3. (c) securities held in the name of other branches of the bank or the head office for persons unknown. These are handed over to the Custodian, with notice of any lien of which the bank have knowledge;
    4. (d) securities subject to the bank's lien. The bank have been instructed to give notice to their customers in these cases that unless the customer gives special instructions or sends a remittance to cover the debt, the securities are liable to be sold so far as necessary for the payment of the debt. After satisfying the bank's lien the securities are treated in the same way as securities free of lien;
    5. (e) securities which are the property of British, Allied, or neutral customers who are technically enemies owing to their residing in or carrying on business in enemy countries. Arrangements have been made for allowing these securities, on being claimed by the customer, to be handed over to a British or neutral bank in this country, an undertaking being given by the bank that they will hold them till the end of the War and make no advance against them while the customer remains technically an enemy.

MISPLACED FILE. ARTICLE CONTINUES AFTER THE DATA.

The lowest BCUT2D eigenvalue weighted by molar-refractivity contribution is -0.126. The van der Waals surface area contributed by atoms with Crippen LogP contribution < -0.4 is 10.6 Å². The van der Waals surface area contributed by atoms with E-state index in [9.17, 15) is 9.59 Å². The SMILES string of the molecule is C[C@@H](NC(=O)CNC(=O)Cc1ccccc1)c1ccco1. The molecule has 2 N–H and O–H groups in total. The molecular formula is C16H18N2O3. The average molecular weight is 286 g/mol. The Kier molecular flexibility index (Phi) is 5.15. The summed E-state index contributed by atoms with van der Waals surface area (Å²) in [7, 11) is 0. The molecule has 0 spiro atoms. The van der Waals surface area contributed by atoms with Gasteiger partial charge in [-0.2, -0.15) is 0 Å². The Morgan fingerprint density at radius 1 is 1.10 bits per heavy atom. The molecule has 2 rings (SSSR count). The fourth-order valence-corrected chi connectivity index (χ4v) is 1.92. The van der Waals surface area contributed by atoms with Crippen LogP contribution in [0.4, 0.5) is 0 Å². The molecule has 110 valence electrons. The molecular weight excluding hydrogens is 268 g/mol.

The process of the realisation of assets and discharge of liabilities has been completed in the case of the Deutsche Bank, and, in the case of the Dresdner Bank and the Disconto Gesellschaft has been so far completed that practically all the creditors have been paid with the exception of the Bank of England.

When it is realised that in the case of these three banks debts have been collected and assets realised in all parts of the world, and that the sum paid to British, Allied, and neutral creditors amounts approximately to£20,000,000, it must be seen that no time has been wasted in dealing with these banks.